Jewish Pirates of the Caribbean

How a generation of swashbuckling Jews carved out an empire in the New World in their quest for treasure, religious freedom—and revenge.

Tamar Yonah,

A new book by Edward Kritzler, "Jewish Pirates of the Caribbean" takes the reader into a past not normally mentioned in school. A world of Jewish adventure on the high seas, piracy, Jews working as agents for enemy nations of Spain and outsmarting and outdoing Spanish trade in the free world - all of which helped to break the Spanish empire and the evil Inquisition it spread around the world.


Ed joins Tamar and talks about the gold, silver and other treasures Jewish pirates liberated from Spanish vessels. He enlightens us with true stories about daring adventures, espionage, and revenge. Hear about the Rabbi Pirate who brought his own cook on his ship to cook him kosher meals. Learn about the Jewish pirate ferrying between countries, arranging secret alliances between nations in order to defeat the oppressive and murderous Spanish empire. Hear about the brave Jewish underground made up of Torah-learning Jews who tried to return converso Jews to Judaism under the nose of the Inquisitors. And discover the refugee Jews in the New World who loved these pirates and owed them their lives.

It was 1492, on Tisha B'av, the saddest day on the Jewish calender, when Spanish Jews were faced with fleeing Spain or being forced to convert to Catholicism. Those refusing to give up the Torah and their faith had their wealth confiscated and were imprisoned, tortured and then burned at the stake by the church.

Those Jewish families that choose to stay in Spain, their home for many generations, had to become 'conversos,' forced to pose as good Catholics, while secretly keeping Jewish traditions. They lived as second class citizens and were not allowed to leave Spain, not even to emigrate to another country or to the New World in the Americas.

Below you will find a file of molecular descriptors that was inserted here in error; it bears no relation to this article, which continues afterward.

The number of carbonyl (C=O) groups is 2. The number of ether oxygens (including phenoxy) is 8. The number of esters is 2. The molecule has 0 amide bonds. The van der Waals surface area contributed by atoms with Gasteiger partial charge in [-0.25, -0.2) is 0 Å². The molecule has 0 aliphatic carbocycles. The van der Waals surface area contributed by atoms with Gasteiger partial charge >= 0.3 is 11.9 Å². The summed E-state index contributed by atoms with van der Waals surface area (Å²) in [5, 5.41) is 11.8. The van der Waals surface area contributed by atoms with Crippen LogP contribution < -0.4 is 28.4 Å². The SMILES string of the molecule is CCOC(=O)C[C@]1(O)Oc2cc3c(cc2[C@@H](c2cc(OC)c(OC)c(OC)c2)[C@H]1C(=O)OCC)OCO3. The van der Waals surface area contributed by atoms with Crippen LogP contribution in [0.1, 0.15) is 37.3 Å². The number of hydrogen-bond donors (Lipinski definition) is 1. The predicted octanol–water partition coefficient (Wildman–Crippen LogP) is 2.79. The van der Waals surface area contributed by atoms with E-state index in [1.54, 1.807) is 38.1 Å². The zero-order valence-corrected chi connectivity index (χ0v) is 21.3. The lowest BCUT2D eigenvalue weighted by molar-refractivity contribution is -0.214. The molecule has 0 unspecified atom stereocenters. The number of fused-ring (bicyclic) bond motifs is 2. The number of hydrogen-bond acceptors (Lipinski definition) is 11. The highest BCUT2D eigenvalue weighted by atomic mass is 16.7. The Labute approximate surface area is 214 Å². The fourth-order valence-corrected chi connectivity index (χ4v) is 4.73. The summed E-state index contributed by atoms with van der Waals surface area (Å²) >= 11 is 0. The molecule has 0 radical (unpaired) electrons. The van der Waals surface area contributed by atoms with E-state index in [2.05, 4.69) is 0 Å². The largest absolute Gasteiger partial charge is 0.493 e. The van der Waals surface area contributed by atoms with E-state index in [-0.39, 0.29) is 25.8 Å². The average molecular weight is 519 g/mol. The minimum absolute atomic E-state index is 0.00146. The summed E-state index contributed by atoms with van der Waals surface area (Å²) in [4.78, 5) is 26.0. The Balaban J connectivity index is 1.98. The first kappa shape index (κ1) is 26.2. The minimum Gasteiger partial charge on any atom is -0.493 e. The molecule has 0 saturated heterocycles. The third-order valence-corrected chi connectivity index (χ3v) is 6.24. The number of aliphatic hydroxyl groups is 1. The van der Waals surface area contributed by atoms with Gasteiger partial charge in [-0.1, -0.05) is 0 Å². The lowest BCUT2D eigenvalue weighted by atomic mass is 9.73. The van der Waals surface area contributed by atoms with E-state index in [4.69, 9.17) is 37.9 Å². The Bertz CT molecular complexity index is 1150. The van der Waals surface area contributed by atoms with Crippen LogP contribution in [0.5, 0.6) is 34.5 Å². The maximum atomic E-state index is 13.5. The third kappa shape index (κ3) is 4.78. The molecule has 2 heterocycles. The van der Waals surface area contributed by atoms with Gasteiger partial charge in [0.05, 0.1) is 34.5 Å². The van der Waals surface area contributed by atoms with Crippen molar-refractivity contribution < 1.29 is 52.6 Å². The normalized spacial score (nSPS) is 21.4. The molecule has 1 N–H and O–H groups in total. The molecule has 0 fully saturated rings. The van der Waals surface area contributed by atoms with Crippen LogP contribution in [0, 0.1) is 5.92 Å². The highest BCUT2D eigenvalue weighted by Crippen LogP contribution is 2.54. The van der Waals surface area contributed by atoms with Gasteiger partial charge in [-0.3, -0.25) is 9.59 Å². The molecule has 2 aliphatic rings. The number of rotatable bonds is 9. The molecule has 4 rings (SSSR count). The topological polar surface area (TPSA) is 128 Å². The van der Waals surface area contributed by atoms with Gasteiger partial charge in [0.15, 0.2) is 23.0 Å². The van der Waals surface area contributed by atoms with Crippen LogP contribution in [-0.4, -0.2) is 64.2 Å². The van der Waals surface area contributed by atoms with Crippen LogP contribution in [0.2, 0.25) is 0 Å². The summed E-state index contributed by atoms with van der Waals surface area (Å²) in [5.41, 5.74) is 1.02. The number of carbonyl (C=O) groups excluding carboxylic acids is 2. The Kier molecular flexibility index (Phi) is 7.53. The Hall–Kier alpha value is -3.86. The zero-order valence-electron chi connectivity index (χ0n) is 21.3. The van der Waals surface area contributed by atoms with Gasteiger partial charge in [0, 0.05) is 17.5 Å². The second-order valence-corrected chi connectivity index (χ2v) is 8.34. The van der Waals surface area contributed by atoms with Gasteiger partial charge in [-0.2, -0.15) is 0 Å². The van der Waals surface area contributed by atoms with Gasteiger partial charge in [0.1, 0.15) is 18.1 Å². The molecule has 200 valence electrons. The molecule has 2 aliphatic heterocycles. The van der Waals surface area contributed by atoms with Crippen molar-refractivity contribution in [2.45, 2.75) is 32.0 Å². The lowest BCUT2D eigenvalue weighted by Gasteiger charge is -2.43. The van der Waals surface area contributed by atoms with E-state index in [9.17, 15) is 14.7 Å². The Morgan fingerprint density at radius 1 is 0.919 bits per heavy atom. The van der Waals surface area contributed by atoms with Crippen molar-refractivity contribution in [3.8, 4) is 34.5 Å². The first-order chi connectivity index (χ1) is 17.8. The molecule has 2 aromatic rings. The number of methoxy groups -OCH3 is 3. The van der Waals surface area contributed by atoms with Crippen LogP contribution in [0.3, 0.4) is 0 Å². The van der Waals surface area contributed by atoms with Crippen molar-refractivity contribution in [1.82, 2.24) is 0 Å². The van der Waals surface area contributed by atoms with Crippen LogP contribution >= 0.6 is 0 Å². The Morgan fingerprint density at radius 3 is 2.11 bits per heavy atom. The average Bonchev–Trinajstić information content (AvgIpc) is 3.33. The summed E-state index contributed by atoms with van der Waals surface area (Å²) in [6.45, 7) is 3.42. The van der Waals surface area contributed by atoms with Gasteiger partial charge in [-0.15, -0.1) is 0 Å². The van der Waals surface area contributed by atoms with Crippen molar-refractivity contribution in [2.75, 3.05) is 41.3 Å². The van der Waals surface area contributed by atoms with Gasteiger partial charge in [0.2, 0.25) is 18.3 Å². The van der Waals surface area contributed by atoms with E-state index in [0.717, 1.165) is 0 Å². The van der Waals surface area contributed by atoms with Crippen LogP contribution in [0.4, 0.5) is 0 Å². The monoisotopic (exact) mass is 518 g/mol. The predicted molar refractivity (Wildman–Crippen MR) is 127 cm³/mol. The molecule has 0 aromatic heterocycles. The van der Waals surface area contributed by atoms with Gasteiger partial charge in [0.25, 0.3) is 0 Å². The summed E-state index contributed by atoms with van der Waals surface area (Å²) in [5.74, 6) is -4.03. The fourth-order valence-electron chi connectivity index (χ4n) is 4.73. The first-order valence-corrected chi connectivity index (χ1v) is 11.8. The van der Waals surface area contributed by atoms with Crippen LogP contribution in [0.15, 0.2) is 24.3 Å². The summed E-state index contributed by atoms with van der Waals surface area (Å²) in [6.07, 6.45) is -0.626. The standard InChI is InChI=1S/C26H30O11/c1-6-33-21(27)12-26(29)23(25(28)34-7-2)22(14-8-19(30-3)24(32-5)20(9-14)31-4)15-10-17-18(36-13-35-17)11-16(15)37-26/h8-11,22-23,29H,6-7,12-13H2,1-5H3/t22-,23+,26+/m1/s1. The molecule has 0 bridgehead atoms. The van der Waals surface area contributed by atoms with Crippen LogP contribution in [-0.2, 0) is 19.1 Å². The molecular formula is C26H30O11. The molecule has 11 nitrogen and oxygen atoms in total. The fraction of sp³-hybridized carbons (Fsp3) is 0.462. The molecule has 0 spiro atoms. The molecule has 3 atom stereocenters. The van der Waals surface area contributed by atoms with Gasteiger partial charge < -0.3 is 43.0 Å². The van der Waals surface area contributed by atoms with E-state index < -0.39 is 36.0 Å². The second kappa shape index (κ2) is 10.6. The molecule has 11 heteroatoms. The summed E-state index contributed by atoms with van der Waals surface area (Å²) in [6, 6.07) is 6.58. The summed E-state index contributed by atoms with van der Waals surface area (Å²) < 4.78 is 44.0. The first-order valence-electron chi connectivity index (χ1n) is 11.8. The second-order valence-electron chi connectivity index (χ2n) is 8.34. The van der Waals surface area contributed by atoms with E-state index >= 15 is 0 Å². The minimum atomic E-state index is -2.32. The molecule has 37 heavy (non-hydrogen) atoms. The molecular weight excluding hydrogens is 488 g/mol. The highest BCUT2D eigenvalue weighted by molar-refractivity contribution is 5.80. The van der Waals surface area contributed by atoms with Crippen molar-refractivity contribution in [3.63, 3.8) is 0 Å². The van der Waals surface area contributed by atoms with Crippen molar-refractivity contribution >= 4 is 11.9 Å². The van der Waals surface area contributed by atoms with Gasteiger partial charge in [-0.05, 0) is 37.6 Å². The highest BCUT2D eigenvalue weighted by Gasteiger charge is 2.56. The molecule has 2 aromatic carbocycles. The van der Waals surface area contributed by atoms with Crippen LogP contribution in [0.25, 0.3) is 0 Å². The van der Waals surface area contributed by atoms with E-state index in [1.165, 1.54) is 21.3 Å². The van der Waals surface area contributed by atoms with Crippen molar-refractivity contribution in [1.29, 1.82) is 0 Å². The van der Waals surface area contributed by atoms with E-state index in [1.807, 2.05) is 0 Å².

The Spanish and Portuguese Inquisitions were cruel and deadly. Some Jews fled for their lives, but most had nowhere to go. There was no State of Israel that they could immigrate to. If they were suspected by the church or a jealous neighbor of still clinging to their Judaism, they were tortured, had all their wealth confiscated, and then were burned at the stake.

Christopher Columbus, believed by many to be a 'converso' Jew, made sure to leave Spain by the Inquisition's deadline. Columbus made a deal with King Ferdinand and Isabella allowing him to obtain a land where he would essentially be an independent ruler, and where the Inquisition and its inquisitors would not be able to enforce church law.

After discovering the New World, Columbus chose the island of Jamaica for his own. It was free from the Inquisition, although the Inquisition unfortunately followed European settlers to the American colonies. Jews were not allowed to practice Judaism even in the New World. If they did, they were burned at the stake there as well. It was only on Columbus's island of Jamaica that Jews could live freely.

It was in the years after the discovery of the New World, and Jewish-converso settlement there, that some Jews decided to get back at the Spanish and their Inquisitors. Piracy was one method of revenge. Jews living under Spanish colonial rule worked with more tolerant countries like Holland and England, which were enemies of Spain, and helped them fight the Spanish. The Jews knew which Spanish ships were carrying looted gold and silver back to Spain. They knew important details about Spanish forces in the colonies and used this knowledge to try to oust Spanish rule along with the deadly Inquisition. They did so by sealing deals with Holland or England to capture Spanish colonies.

The Jews helped Holland and England with much needed information, and sometimes even funded the military operations that set them free. Jews even hired out pirates in the Caribbean as mercenaries, to keep the Spanish away from the Island of Jamaica. Some Jews even became pirates themselves, obtaining for themselves wealth and vengeance against the Spaniards.

The Jews became masters in cartography, in mapping out the oceans - using astronomy to navigate missions on high seas, engineering technical instruments that few sea captains had - and in trade, and thus ensured their survival in a hostile and Jew-hating world on both sides of the Atlantic.

These Jews who would otherwise have been murdered by the Spanish and Portuguese Inquisitors escaped their clutches, and even prospered, by their bold and brave actions. They enriched the New World's colonies, especially the colonies owned by European countries that were open to letting Jews live as Jews in religious freedom.

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